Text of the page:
Also, the available difficulty levels seem to slightly readjusted from the original (Just like Gears of war 2). The Nightmare mode ( aka the ‘hard’ difficulty) is recommended for “players who liked the original games’ difficulty” (which would be Normal/Survival) but is much more unforgiving than that games’ Nightmare/hard mode. The survival mode (which would be normal) here is a bit easier than the similar mode in the first game. If you’re new to the series, you’re better off sticking to that one. It’s still really hard and remains fun throughout, as opposed to the ‘Nightmare’ mode here, which often becomes hard and occasionally, not fun. The ‘Nightmare’ mode in recommended for only those who completed/mastered the first game.
Graphics & Sound
The Evil Within 2 is a damn, fine looking game from start to finish. A stellar example of a title that’s both technically proficient and artistically exceptional. Thanks to ID Tech 5 based STEM Engine (yep, that is a reference to the STEM system), the game features increased graphical fidelity this time (and also due to not being a cross gen title); this truly brings every macabre, industrial, twisted, surreal, hallucinatory corner to life. The game has an incredible sense of atmosphere that it maintains throughout it’s lengthy 20 hour or so campaign (even longer if you decide to complete every side-quest and gawk around).
The already fantastically twisted art design of the original is intact, with the game sticking the out middle finger to most AAA titles. Just like in the first games, everything looks and feels completely demented, deranged and decidedly not-focus tested. In an age where games have started to look like DTV movies, this one is like water in the desert. You can spot tons of references to horror movies, books and even other survival horror titles (including Mikami’s own games) and things remain fun throughout.
The audio in the game is also bloody terrifying and is smartly integrated into the main campaign nigh perfectly. Even when played on higher difficulties (minus the detection cue), you can sort of ascertain how much trouble you’re in by the pulsating (and finally tempering down) sinister musical score, not to mention the enemy grunts, shrieks and bellows, that often make every encounter a bloody nerve-wracking ordeal. In closer areas, the sound is more compressed and I’ve always been impressed with this franchise more so that others, on how clearly you can hear water droplets dripping far off in grimy, moist, isolated areas. I haven’t heard any other game that accomplishes it so well.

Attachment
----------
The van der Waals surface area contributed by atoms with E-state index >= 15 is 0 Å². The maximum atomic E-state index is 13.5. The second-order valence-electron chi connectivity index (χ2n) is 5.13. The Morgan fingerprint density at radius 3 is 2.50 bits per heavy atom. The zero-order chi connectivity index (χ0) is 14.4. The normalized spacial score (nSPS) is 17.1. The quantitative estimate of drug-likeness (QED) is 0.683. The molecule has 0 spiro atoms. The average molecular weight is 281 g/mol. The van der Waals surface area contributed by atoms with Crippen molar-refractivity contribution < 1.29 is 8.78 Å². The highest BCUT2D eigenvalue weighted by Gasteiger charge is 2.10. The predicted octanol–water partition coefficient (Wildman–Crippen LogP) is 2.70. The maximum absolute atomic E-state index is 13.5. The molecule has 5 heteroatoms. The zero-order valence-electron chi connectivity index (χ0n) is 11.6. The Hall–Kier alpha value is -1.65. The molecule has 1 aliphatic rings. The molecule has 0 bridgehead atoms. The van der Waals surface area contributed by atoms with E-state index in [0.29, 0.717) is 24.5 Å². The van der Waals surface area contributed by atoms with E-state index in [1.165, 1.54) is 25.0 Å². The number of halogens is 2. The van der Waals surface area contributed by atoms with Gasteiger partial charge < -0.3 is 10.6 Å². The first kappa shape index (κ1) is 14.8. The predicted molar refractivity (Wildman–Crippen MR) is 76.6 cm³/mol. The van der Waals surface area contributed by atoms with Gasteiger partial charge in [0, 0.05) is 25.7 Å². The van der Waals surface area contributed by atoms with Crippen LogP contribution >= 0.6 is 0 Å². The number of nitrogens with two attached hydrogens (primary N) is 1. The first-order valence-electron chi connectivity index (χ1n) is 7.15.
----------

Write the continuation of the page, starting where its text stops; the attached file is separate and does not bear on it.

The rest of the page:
Story & Narrative
The original Evil Within told it’s plot through a variety of devices (in-game text, hallucinations, symbolism etc), whilst keeping Sebastian mostly silent (as a mark of player avatar). It was a good plot that was unfairly criticized for being incoherent, when it actually wasn’t. It was a very good psychological romp inside a twisted serial killer named Ruvik’s sub-consciousness and the player was guided through the journey whilst trapped inside it. Eventually the player would come across both Ruvik’s dark, twisted history and learn a bit more about Sebastian’s own tortured family life. It was a solid ride that piqued player curiosity, whilst keeping the nature of some characters open ended.
That same subplot here is explored a bit further, as Sebastian steps back inside the twisted world of STEM when he’s given the news that his long-believed dead daughter may not actually be so. Julie Kidman from the original returns, and the dealings of the Mobius corporation are brought in more clarity. Overall, it’s a surprisingly well-told story that improves upon the original. Sebastian has more dialogue and is more well developed than he was in the first game, and is easy to sympathize with. Ruvik is nowhere to be found (I’m guessing they’re setting him up for future installments) but this one has its’ own version of an ‘eccentric psychopath’ in Stefano, a photographer who also likes to decapitate people as a hobby.
Some of the voice acting can be a bit mediocre, in my opinion. The voice acting for some of the side characters (like Yukiko Hoffman, for example) seems phoned in, and occasionally you can catch some of the actors sleeping through their lines if you squint hard enough. While it’s mostly a (minor) issue and the overall performances are strong, it is very noticeable.
Just like the original, the game has plenty of eccentric touches that make the world feel alive. Sebastian can transport into his ‘room’ at save points, where he can watch projector reels (and interact with Kidman) and there’s a mysterious pet cat lying around, who you can’t pet (as noted by every other media outlet) but one that gives you green gel, every time you watch a reel. There’s also a RE4 style ‘in-joke’ shooting gallery, in which you can grind a bit for a few more weapon parts. It’s amusing and fun to goof off, and doesn’t distract from the main tone.
We’re very firm on the fact that the original Evil Within is a masterpiece (and one of the top games this generation) and the Evil Within 2 is in every way a worthy follow up. Like all good sequels, it takes what worked in the original and fine tunes it, whilst broadening the scope. It’s a great effort that stays true to the spirit of the original, and whilst it doesn’t quite surpass it (how could it?), it keeps the flag flying high on representing everything that was great about it, whilst trying some new things of it’s own.
If you’re someone who was repelled by the original game, then this won’t change your mind. For everyone else, Sebastian Castellanos second sustained nightmare is another unforgettable blast from the survival horror days of past. Let’s hope Mikami (and team) return soon with a third one.